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Florida Government Decides WWE Wrestling Broadcasts Are an “Essential Business”

Essential businesses were initially intended to be limited to life-sustaining services.

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(TMU) — According to a memo released by Florida Governor Ron DeSantis last week, the World Wrestling Entertainment (WWE) wrestling organization has been deemed an “essential business,” which means that it is allowed to continue to operate despite the state’s shutdown orders.

Orange County Mayor Jerry Demings told reporters on Monday that the organization will continue to host live television broadcasts from its Orlando training facility at Full Sail University in Winter Park. ESPN has speculated that this April 9 ruling could set a precedent for other professional sports in the state to continue.

Demings said that although the WWE was not designated as essential in the previous stay at home order that took effect on April 3, he was able to change the governor’s mind about the decision over the past week and convinced him about the social and economic importance of the wrestling league.

While essential businesses were initially intended to be limited to life-sustaining services, such as health care, banking, energy, food, communications, and transportation, these guidelines now include sports and media production, so long as there is no audience present.

The memo stated that “essential services” in the state will now include “employees at a professional sports and media production with a national audience—including any athletes, entertainers, production team, executive team, media team and any others necessary to facilitate including services supporting such production—only if the location is closed to the general public.”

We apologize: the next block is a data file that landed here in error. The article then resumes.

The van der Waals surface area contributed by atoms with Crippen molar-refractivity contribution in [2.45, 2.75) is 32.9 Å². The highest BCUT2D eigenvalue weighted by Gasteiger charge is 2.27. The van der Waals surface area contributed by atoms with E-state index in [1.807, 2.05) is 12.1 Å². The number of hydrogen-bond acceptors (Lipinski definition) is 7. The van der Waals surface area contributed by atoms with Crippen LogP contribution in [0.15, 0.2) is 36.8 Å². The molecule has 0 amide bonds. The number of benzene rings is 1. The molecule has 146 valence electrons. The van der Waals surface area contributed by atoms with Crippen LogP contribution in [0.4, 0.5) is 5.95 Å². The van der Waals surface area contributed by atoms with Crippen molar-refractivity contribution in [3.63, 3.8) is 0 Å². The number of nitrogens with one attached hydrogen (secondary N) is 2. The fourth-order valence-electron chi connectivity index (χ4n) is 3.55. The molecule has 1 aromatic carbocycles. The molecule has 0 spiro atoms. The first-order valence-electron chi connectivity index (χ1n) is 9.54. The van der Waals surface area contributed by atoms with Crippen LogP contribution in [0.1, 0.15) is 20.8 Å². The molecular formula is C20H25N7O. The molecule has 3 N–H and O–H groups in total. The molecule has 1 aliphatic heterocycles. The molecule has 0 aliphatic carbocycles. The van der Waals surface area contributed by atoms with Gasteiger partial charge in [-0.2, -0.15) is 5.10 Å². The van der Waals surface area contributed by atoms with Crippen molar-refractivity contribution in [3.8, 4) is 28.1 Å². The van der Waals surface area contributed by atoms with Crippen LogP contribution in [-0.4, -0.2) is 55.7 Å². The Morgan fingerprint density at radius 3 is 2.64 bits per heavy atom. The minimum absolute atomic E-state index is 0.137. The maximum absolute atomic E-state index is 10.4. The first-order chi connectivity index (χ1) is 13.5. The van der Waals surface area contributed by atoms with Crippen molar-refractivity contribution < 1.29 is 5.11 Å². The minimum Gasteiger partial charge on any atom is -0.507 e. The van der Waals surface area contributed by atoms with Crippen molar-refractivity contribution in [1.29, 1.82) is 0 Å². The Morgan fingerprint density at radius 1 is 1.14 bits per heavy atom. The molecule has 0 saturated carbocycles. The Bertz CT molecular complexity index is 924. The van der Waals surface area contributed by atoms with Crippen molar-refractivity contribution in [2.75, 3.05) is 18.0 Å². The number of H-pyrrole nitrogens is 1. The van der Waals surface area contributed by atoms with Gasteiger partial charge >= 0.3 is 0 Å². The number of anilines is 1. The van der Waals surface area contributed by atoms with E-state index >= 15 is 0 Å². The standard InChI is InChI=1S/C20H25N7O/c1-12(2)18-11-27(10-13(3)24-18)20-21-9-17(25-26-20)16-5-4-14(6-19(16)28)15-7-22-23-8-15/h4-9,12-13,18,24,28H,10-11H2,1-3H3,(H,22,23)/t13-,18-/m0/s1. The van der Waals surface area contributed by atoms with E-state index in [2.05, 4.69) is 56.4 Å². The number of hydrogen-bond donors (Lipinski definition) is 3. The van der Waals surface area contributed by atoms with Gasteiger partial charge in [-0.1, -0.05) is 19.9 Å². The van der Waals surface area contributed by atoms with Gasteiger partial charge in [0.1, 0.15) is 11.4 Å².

On Monday, a spokesperson from Gov. DeSantis’ office told ESPN that WWE and similar businesses should be considered essential “because they are critical to Florida’s economy.”

Orange County Mayor Confirms WWE Is Considered An Essential Business

During today's Coronavirus update, Orange County Mayor Jerry L. Demings confirmed #WWE has been deemed an “essential business” by Florida Governor Ron DeSantis’ office, and that is why they're still able to run TV tapings: Story: https://bit.ly/2Vpuf6d

Posted by WrestleZone on Mandatory on Monday, April 13, 2020

WWE issued a statement on the matter:

We believe it is now more important than ever to provide people with a diversion from these hard times,” WWE said in a statement. “We are producing content on a closed set with only essential personnel in attendance following appropriate guidelines while taking additional precautions to ensure the health and wellness of our performers and staff. As a brand that has been woven into the fabric of society, WWE and its Superstars bring families together and deliver a sense of hope, determination and perseverance.”

Last month, the video game retail store GameStop attempted to keep its doors open under similar pretenses, arguing that they were an essential business because they helped people work and keep themselves occupied from home. However, after media backlash and protests from employees, the company was forced to close its retail locations across the country. GameStop is just one of many businesses that were already struggling before the pandemic and may not be able to reopen after the shutdown ends.